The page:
WHO Announces Guidance Updates to Treatment of Drug-resistant TB

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The World Health Organization (WHO) Global Tuberculosis Programme has announced upcoming updates to the guidance on the treatment of drug-resistant tuberculosis (DR-TB). These updates are announced in a Rapid Communication and include shorter novel 6-month all-oral regimens for the treatment of multidrug- and rifampicin-resistant TB (MDR/RR-TB), with or without additional resistance to fluoroquinolones (pre-XDR-TB), and also an alternative 9-month all-oral regimen for the treatment of MDR/RR-TB.

The Rapid Communication is released ahead of updated WHO consolidated guidelines to come later in the year which will inform national programmes and stakeholders.

Dr Tereza Kasaeva, Director of WHO’s Global TB Programme said: “We now have more and much better treatment options for people with drug-resistant TB thanks to research generating new evidence. This is major progress compared to what was available even a few years ago, and will be of great benefit for people struggling with TB and drug-resistant TB, resulting in better outcomes, saving lives and reducing suffering.”

All patients with MDR/RR-TB, including those with additional resistance to fluoroquinolones, stand to benefit from effective all-oral treatment regimens, either shorter or longer, implemented under programmatic conditions.

The summary of the updates are as follows:

The 6-month BPaLM regimen, comprising bedaquiline, pretomanid, linezolid (600 mg) and moxifloxacin, may be used programmatically in place of 9-month or longer (>18 months) regimens, in patients (aged ≥ 15 years) with MDR/RR-TB who have not had previous exposure to bedaquiline, pretomanid and linezolid (defined as > 1 month exposure). This regimen may be used without moxifloxacin (BPaL) in the case of documented resistance to fluoroquinolones (in patients with pre-XDR-TB). Drug susceptibility testing (DST) to fluoroquinolones is strongly encouraged, but DST should not delay treatment initiation.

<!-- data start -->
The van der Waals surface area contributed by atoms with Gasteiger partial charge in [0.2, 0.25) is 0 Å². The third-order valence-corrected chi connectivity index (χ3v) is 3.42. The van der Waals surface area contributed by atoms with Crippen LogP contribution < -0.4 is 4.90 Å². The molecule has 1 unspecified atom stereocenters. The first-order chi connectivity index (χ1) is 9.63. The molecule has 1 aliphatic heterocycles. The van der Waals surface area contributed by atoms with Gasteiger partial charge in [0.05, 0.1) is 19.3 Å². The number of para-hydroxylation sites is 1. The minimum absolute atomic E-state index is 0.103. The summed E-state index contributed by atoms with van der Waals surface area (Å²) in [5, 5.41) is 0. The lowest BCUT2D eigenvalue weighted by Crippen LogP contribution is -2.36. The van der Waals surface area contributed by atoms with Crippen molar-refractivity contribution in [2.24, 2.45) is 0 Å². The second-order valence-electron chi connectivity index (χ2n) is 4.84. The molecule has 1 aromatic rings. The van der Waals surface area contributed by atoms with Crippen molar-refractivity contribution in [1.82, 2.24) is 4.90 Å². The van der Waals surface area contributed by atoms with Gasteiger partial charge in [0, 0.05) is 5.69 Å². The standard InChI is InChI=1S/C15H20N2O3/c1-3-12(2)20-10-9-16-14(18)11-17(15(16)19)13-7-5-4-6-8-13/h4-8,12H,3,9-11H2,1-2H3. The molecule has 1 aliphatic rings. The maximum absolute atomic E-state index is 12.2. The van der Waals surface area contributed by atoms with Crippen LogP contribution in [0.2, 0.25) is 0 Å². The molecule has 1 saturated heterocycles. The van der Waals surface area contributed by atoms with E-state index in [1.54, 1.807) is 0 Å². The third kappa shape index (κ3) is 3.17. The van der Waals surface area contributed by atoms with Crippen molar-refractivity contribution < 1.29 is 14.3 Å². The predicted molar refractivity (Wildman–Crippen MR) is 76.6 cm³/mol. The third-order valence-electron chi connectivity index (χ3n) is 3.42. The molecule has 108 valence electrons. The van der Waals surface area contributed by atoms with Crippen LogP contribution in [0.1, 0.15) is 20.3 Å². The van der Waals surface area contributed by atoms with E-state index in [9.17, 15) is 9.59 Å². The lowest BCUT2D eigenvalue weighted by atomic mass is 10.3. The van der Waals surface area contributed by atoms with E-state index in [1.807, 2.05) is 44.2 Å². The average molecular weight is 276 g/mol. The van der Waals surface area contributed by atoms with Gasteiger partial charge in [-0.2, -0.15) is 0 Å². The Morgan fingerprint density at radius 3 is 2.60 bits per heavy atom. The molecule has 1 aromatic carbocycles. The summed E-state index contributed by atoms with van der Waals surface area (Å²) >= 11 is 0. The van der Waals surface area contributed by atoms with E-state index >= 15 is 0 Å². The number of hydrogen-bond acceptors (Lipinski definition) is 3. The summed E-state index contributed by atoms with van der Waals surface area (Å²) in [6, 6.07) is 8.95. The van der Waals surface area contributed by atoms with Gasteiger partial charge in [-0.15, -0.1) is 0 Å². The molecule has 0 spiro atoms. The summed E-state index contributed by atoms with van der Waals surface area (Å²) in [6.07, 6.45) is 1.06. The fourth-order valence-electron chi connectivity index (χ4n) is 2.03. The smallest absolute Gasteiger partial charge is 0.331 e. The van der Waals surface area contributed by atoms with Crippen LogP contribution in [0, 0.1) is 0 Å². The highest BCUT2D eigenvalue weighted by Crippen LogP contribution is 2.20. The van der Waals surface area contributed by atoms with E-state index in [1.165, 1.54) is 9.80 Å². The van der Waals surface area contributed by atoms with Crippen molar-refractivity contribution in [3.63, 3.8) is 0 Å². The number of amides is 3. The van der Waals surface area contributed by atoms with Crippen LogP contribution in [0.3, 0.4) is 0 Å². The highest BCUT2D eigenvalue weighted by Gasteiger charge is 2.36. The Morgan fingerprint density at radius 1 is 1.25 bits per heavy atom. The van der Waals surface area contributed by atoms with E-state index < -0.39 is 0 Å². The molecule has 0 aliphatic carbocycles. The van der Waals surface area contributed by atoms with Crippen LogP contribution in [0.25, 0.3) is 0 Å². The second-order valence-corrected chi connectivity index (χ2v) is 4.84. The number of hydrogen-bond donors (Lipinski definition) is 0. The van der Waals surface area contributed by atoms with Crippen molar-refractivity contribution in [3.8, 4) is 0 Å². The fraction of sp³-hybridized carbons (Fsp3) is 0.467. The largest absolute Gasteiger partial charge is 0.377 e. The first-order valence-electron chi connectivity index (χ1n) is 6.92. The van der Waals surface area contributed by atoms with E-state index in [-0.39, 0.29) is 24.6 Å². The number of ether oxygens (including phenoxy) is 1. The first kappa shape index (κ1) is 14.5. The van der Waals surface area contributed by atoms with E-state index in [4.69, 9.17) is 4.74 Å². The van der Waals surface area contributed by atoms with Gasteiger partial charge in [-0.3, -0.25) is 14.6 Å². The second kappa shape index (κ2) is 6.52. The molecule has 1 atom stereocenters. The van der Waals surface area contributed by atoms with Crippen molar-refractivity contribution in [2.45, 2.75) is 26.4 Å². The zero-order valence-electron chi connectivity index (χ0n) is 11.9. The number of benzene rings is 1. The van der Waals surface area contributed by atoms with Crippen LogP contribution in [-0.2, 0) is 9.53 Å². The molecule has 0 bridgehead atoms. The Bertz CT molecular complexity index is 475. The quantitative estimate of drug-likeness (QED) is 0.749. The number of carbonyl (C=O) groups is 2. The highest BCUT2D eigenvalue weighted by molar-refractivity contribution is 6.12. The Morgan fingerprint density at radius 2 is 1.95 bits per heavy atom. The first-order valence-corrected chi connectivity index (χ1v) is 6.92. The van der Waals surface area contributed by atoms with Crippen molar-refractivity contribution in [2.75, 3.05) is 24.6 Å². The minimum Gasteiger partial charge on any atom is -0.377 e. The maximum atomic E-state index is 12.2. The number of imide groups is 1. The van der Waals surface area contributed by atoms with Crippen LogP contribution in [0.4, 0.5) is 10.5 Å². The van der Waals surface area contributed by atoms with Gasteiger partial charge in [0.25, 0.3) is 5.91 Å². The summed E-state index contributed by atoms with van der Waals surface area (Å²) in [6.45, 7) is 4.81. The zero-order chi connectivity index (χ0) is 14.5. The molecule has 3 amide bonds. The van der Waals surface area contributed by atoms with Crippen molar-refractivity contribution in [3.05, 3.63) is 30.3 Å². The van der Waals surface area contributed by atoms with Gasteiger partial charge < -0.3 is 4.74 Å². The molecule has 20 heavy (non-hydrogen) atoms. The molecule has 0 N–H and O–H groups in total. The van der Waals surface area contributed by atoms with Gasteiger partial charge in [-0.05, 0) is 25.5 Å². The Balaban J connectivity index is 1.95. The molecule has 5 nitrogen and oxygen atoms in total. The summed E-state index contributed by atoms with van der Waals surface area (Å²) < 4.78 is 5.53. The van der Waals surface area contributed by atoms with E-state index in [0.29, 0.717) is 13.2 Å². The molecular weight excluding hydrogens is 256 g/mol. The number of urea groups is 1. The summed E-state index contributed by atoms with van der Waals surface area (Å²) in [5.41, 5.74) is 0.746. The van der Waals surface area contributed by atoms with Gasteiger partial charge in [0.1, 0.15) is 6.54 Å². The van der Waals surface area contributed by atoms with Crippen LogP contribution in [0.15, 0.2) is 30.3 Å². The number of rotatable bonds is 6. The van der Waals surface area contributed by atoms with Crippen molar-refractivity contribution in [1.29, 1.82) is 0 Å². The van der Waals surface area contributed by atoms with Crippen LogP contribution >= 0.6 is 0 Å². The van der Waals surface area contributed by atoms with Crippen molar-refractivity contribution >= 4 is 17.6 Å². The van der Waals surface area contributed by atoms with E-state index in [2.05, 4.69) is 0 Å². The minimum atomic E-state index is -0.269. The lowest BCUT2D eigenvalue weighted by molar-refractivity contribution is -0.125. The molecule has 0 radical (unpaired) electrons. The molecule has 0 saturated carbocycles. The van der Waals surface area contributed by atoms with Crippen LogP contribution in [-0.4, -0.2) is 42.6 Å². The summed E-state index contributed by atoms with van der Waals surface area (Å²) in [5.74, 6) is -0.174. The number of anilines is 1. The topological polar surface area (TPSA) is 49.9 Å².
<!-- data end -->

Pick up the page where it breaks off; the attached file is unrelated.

The 9-month, all-oral, bedaquiline-containing regimens are preferred over the longer (>18 months) regimen in adults and children with MDR/RR-TB, without previous exposure to second-line treatment (including bedaquiline), without fluoroquinolone resistance and with no extensive pulmonary TB disease or severe extrapulmonary TB. In these regimens, 2 months of linezolid (600 mg) can be used as an alternative to 4 months of ethionamide. Access to rapid DST for ruling out fluoroquinolone resistance is required before starting a patient on one of these regimens.

Patients with extensive forms of DR-TB (eg XDR-TB4) or those who are not eligible for or have failed shorter treatment regimens will benefit from an individualised longer regimen designed using the priority grouping of medicines recommended in current WHO guidelines.6

Decisions on appropriate regimens should be made according to clinical judgement and patient preference, considering results of DST, patient treatment history, risk of adverse events, and severity and site of the disease.

All treatment should be delivered under WHO-recommended standards, including patient-centred care and support, informed consent where necessary, principles of good clinical practice, active drug safety monitoring and management, and regular monitoring of patients and of drug resistance to assess regimen effectiveness.

The full details of the regimens included in the review are available in the Rapid Communication.

Source: World Health Organization

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